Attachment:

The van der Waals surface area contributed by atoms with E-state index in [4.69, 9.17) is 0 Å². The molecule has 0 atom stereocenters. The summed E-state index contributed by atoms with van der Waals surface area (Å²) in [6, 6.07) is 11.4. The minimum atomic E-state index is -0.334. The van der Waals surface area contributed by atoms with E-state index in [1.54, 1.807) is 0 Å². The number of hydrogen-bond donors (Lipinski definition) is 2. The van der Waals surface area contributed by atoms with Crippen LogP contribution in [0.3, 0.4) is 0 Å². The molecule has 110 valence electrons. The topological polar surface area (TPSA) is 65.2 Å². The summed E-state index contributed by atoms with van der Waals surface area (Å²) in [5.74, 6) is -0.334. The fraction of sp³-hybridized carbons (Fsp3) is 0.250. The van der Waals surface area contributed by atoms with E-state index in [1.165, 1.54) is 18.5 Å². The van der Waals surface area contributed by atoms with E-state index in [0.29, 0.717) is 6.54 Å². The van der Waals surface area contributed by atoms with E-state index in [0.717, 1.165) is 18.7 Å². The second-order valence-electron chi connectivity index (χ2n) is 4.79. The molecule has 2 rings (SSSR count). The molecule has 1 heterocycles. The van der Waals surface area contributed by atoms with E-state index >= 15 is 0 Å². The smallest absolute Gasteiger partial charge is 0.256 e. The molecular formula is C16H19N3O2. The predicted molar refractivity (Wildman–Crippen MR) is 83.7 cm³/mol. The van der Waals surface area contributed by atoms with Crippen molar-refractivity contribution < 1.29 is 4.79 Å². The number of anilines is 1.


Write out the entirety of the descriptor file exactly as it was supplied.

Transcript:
The van der Waals surface area contributed by atoms with E-state index in [4.69, 9.17) is 0 Å². The molecule has 0 atom stereocenters. The summed E-state index contributed by atoms with van der Waals surface area (Å²) in [6, 6.07) is 11.4. The minimum atomic E-state index is -0.334. The van der Waals surface area contributed by atoms with E-state index in [1.54, 1.807) is 0 Å². The number of hydrogen-bond donors (Lipinski definition) is 2. The van der Waals surface area contributed by atoms with Crippen LogP contribution in [0.3, 0.4) is 0 Å². The molecule has 110 valence electrons. The topological polar surface area (TPSA) is 65.2 Å². The summed E-state index contributed by atoms with van der Waals surface area (Å²) in [5.74, 6) is -0.334. The fraction of sp³-hybridized carbons (Fsp3) is 0.250. The van der Waals surface area contributed by atoms with E-state index in [1.165, 1.54) is 18.5 Å². The van der Waals surface area contributed by atoms with E-state index in [0.29, 0.717) is 6.54 Å². The van der Waals surface area contributed by atoms with E-state index in [0.717, 1.165) is 18.7 Å². The second-order valence-electron chi connectivity index (χ2n) is 4.79. The molecule has 2 rings (SSSR count). The molecule has 1 heterocycles. The van der Waals surface area contributed by atoms with E-state index >= 15 is 0 Å². The smallest absolute Gasteiger partial charge is 0.256 e. The molecular formula is C16H19N3O2. The predicted molar refractivity (Wildman–Crippen MR) is 83.7 cm³/mol. The van der Waals surface area contributed by atoms with Crippen molar-refractivity contribution < 1.29 is 4.79 Å². The number of anilines is 1.